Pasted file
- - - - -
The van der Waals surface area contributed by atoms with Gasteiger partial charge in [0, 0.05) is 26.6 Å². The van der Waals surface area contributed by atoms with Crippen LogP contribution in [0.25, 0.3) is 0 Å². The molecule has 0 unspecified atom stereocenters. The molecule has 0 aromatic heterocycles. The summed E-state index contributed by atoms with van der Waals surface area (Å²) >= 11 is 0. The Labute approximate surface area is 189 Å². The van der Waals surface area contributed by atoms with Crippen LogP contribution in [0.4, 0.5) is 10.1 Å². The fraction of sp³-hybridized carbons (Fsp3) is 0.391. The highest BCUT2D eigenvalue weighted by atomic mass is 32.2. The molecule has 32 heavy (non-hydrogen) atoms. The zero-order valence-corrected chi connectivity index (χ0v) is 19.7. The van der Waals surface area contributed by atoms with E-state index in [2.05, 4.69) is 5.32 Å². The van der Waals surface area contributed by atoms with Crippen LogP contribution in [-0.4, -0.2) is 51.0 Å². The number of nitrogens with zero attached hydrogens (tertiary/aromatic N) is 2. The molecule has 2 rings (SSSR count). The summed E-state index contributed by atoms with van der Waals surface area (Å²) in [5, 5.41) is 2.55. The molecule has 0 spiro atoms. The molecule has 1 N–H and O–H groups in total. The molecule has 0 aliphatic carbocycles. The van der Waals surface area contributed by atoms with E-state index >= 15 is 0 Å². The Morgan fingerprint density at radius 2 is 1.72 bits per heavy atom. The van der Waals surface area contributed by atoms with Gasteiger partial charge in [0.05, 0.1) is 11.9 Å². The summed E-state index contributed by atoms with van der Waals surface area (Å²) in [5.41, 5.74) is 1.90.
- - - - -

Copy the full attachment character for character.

The van der Waals surface area contributed by atoms with Gasteiger partial charge in [0, 0.05) is 26.6 Å². The van der Waals surface area contributed by atoms with Crippen LogP contribution in [0.25, 0.3) is 0 Å². The molecule has 0 unspecified atom stereocenters. The molecule has 0 aromatic heterocycles. The summed E-state index contributed by atoms with van der Waals surface area (Å²) >= 11 is 0. The Labute approximate surface area is 189 Å². The van der Waals surface area contributed by atoms with Crippen LogP contribution in [0.4, 0.5) is 10.1 Å². The fraction of sp³-hybridized carbons (Fsp3) is 0.391. The highest BCUT2D eigenvalue weighted by atomic mass is 32.2. The molecule has 32 heavy (non-hydrogen) atoms. The zero-order valence-corrected chi connectivity index (χ0v) is 19.7. The van der Waals surface area contributed by atoms with E-state index in [2.05, 4.69) is 5.32 Å². The van der Waals surface area contributed by atoms with Crippen LogP contribution in [-0.4, -0.2) is 51.0 Å². The number of nitrogens with zero attached hydrogens (tertiary/aromatic N) is 2. The molecule has 2 rings (SSSR count). The summed E-state index contributed by atoms with van der Waals surface area (Å²) in [5, 5.41) is 2.55. The molecule has 0 spiro atoms. The molecule has 1 N–H and O–H groups in total. The molecule has 0 aliphatic carbocycles. The van der Waals surface area contributed by atoms with E-state index >= 15 is 0 Å². The Morgan fingerprint density at radius 2 is 1.72 bits per heavy atom. The van der Waals surface area contributed by atoms with Gasteiger partial charge in [0.05, 0.1) is 11.9 Å². The summed E-state index contributed by atoms with van der Waals surface area (Å²) in [5.41, 5.74) is 1.90.